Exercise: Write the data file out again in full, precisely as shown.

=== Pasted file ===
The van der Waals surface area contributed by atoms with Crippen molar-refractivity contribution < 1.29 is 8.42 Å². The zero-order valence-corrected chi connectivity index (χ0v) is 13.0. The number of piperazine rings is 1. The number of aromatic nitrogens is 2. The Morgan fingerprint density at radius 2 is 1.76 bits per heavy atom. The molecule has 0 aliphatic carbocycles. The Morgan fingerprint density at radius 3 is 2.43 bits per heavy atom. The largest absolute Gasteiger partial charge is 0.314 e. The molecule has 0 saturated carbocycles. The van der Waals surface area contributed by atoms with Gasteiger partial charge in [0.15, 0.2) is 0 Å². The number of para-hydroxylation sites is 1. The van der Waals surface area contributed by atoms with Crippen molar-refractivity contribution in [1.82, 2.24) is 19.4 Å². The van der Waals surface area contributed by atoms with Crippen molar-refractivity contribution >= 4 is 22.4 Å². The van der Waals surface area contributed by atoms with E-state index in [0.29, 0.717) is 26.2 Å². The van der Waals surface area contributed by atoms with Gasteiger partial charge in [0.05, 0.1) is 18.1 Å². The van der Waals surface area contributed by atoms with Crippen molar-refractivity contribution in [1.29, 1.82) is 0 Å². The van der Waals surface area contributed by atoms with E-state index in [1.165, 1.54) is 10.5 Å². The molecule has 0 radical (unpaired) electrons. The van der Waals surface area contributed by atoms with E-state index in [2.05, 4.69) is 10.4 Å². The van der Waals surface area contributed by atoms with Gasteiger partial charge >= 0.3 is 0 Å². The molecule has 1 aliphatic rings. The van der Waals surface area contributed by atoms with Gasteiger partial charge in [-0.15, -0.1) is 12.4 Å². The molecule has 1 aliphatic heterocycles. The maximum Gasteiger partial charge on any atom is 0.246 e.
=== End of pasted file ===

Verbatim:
The van der Waals surface area contributed by atoms with Crippen molar-refractivity contribution < 1.29 is 8.42 Å². The zero-order valence-corrected chi connectivity index (χ0v) is 13.0. The number of piperazine rings is 1. The number of aromatic nitrogens is 2. The Morgan fingerprint density at radius 2 is 1.76 bits per heavy atom. The molecule has 0 aliphatic carbocycles. The Morgan fingerprint density at radius 3 is 2.43 bits per heavy atom. The largest absolute Gasteiger partial charge is 0.314 e. The molecule has 0 saturated carbocycles. The van der Waals surface area contributed by atoms with Gasteiger partial charge in [0.15, 0.2) is 0 Å². The number of para-hydroxylation sites is 1. The van der Waals surface area contributed by atoms with Crippen molar-refractivity contribution in [1.82, 2.24) is 19.4 Å². The van der Waals surface area contributed by atoms with Crippen molar-refractivity contribution >= 4 is 22.4 Å². The van der Waals surface area contributed by atoms with E-state index in [0.29, 0.717) is 26.2 Å². The van der Waals surface area contributed by atoms with Gasteiger partial charge in [0.05, 0.1) is 18.1 Å². The van der Waals surface area contributed by atoms with Crippen molar-refractivity contribution in [1.29, 1.82) is 0 Å². The van der Waals surface area contributed by atoms with E-state index in [1.165, 1.54) is 10.5 Å². The molecule has 0 radical (unpaired) electrons. The van der Waals surface area contributed by atoms with E-state index in [2.05, 4.69) is 10.4 Å². The van der Waals surface area contributed by atoms with Gasteiger partial charge >= 0.3 is 0 Å². The molecule has 1 aliphatic rings. The van der Waals surface area contributed by atoms with Gasteiger partial charge in [-0.15, -0.1) is 12.4 Å². The molecule has 1 aliphatic heterocycles. The maximum Gasteiger partial charge on any atom is 0.246 e.